“The general tendency of the law, in regard to damages at least, is not to go beyond the first step. As it does not attribute remote consequences to a defendant, so it holds him liable if proximately the plaintiff has suffered a loss. The plaintiff suffered losses to the amount of the verdict when they paid. Their claim accrued at once in the theory of the law and it does not inquire into later events,

If it be said that the whole transaction is one from a business point of view, it is enough to reply that the unity in this case is not sufficient to entitle the purchaser to recover, any more than the ultimate consumer who in turn paid an increased price. He has no privity with the carrier. *

The carrier ought not to be allowed to retain his ilegal profit, and the only one who can take it from him is the one that alone was in relation with him, and from whom the carrier took the sum.

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ment is the consideration well emphasized by the Interstate Commerce Commission, of the endlessness and futility of the effort to follow every transaction to its ultimate result (13 I. C. C. 680). Probably in the end the public pays the damages in most cases of compensated torts.

“The cases like Pennsylvania R. R. Co. v. International Coal Mining Co. (230 U. S. 184), where a party that has paid only the reasonable rate sues upon a discrimination because some other has paid less, are not like the present. There the damage depends upon remoter considerations. But here the plaintiffs have paid cash out of pocket that should not have been required of them, and there is no question as to the amount of the proximate loss. See Meeker v. Lehigh Valley R. R. CO. (238 U. S. 473)."

Under the act to regulate commerce there are three principal public wrongs: (a) To exact an unreasonable rate is unlawful under section 1; (b) to unjustly discriminate is unlawful under section 2; (c) to practice undue preference or undue prejudice is unlawful under section 3. Section 8 of this act provides that the carrier

shall be liable to the person or persons injured thereby for the full amount of damages sustained in consequence of any such violation of the provisions of this Act.

Section 16 provides :

"That if, after hearing on a complaint made as provided in section 13 of this Act, the Commission shall determine that any party complainant is entitled to an award of damages under the provisions of this Act for a violation thereof, the Commission shall make an order directing the carrier to pay to the complainant the sum to which he is entitled on or before a day named.”

Section 9 gives the persons claiming to be damaged the right to file his suit for the damages in a court. These provisions empower us and the courts to award damages growing out of violations of the act.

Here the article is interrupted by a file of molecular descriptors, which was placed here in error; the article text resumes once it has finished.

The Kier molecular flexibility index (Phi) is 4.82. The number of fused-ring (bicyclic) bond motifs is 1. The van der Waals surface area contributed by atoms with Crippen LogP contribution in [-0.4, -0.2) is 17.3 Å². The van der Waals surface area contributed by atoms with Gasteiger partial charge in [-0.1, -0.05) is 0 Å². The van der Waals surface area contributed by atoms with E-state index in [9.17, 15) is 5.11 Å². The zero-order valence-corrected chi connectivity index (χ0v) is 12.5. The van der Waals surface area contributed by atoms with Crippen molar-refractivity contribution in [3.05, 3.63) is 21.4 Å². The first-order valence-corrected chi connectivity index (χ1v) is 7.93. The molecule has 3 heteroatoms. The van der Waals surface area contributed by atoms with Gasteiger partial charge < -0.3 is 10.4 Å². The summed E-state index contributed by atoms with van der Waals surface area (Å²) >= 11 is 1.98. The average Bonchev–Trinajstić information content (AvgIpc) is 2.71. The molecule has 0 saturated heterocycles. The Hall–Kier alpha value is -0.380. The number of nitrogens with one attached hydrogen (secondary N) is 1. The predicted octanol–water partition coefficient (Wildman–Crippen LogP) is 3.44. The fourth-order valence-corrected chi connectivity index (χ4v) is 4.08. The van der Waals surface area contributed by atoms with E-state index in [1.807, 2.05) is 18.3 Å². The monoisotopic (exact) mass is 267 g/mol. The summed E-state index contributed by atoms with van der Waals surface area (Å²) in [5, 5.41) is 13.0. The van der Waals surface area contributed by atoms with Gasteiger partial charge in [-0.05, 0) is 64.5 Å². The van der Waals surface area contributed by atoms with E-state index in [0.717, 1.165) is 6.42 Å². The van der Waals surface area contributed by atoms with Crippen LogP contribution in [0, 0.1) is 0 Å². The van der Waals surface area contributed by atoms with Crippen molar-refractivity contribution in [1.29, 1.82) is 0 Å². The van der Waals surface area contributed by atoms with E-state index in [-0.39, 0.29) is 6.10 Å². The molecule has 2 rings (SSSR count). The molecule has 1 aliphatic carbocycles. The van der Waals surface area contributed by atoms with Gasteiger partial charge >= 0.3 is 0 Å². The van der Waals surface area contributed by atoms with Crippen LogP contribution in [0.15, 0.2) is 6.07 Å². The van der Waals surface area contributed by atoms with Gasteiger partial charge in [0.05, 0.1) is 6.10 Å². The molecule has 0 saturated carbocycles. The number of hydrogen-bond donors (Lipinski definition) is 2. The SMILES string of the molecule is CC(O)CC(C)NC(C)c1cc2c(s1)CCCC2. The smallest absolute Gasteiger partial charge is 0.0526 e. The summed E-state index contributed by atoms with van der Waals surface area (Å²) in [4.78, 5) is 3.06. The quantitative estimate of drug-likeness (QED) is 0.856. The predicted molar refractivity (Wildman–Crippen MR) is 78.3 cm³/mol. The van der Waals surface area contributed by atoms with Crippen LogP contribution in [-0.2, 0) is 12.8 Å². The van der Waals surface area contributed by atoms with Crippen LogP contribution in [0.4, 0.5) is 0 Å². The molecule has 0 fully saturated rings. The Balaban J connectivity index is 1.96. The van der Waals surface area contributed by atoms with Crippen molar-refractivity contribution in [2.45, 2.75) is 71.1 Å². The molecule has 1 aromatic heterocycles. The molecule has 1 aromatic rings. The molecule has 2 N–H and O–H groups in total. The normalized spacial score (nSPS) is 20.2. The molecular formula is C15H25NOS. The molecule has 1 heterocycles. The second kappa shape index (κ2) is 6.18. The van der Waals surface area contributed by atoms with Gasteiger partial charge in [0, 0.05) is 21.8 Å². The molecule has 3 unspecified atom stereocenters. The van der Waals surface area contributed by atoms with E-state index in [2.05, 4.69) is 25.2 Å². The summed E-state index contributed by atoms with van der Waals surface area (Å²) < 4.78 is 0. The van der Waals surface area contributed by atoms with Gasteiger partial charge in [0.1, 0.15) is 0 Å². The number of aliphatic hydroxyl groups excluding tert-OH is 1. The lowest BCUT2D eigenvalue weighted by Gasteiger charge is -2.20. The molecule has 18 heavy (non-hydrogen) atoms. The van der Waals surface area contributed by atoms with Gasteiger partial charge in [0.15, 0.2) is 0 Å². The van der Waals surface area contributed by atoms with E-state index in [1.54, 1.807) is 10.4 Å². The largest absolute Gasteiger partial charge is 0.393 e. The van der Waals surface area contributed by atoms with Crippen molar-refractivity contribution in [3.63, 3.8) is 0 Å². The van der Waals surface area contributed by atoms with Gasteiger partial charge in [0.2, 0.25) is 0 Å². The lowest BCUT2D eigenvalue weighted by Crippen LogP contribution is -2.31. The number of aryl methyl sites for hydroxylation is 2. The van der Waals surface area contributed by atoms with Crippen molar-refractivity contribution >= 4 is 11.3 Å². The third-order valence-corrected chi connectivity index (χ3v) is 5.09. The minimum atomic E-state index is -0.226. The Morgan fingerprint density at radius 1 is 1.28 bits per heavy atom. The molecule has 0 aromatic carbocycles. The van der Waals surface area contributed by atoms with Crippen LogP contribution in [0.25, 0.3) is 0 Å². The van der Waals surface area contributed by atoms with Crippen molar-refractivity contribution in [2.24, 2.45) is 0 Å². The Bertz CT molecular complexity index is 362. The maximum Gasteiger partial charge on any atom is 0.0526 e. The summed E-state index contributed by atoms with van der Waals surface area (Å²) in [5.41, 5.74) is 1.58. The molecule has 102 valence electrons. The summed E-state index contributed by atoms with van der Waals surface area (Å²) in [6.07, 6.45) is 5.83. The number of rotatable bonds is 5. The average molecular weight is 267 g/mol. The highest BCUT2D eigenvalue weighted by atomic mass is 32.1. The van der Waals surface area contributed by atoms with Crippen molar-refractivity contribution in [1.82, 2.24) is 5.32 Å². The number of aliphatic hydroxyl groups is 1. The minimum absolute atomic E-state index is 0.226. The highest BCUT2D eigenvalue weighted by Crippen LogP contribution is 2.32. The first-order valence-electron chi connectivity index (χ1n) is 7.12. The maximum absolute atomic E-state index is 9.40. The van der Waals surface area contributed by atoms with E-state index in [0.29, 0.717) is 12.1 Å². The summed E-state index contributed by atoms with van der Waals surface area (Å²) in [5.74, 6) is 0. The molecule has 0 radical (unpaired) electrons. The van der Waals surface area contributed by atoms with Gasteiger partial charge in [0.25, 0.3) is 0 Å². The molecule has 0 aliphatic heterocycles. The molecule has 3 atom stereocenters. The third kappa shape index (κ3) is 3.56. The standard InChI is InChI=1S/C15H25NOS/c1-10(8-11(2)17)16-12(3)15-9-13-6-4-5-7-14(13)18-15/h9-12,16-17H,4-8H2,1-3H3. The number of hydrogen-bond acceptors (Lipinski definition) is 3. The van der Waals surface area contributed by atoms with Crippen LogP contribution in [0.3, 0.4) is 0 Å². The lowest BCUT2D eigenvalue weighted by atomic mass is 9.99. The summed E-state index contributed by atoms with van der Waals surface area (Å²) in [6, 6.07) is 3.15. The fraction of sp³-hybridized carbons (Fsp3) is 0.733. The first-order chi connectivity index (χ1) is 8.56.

That damages in a pecuniary sense must be proven upon an allegation of unjust discrimination or undue preference under sections 2 and 3 of the act, and that no such proof is required upon an allegation of unreasonableness under section 1 of the act allows the cause, character, and measure of the wrong rather than the proof of injury to determine whether damages should be awarded. That is to say, damages are presumed by the payment of an unreasonable charge, and the measure of damage is a question of law instead of a question of fact. The statute does not fix the measure of damages to be the difference between a reasonable and an unreasonable rate, as a matter of law or otherwise (211 Fed. 810). On the contrary, it was decided in L. & N. v. Onio Valley Tie Co. (242 U. S. 277), that the damage resulting from the payment of unreasonable rates might be the difference between the rates or it might be the damage to the complainant's business “following as a remoter result of the same cause”; and that the latter “must be taken to have been considered in the award of the Commission and compensated when that award was paid."

We have often said that there is no presumption of damage under the act, and that the distinction is plain between a carrier's unlawful act and the shipper's right to damage, if any, caused thereby (Oregon Fruit Co. v. S. P. Co., 50 I. C. C. 719).

The distinction between the rule of damage of the International Coal case in respect to the discriminatory rates and the rule of damage in the Darnell-Taenzer case in respect to unreasonable rates is apparently based upon what is said to be the common-law principle that an unreasonable charge is equivalent to an "extortion” or “overcharge.” But there appears to be no real analogy between an action to recover an extortion or overcharge at common law and an action to recover an unreasonable charge under the act to regulate commerce. The common-law action is more nearly analogous to an action to recover a charge over and above the published rate. At common law the overcharge was often in fact an extortion. But the exaction of a published charge which is legal under the statute, and which is afterward found to be unreasonable, is in no proper sense an extortion, inasmuch as the law itself requires the payment of the published rate or charge. In publishing rates in the first instance, carriers have no way of knowing that a regulating commission will subsequently find a particular rate to be unreasonable. It is understood that common-law cases were rare and were usually based upon a breach of contract; i. e., where the carrier forced the shipper to pay a rate or price that exceeded the contract rate or price and was thereby guilty of extortion.

In Anadarko Cotton Oil Co. v. A., T. & S. F. Ry. Co. (20 I. C. C. 43), cited by the Supreme Court in Baer v. D. & R. G. (233 U. S. 479), we said:

."A rate reasonable in view of the circumstances and conditions when it is established may, in the course of time, become unreasonable by virtue of changed circumstances and conditions. It is manifestly impracticable for the carriers and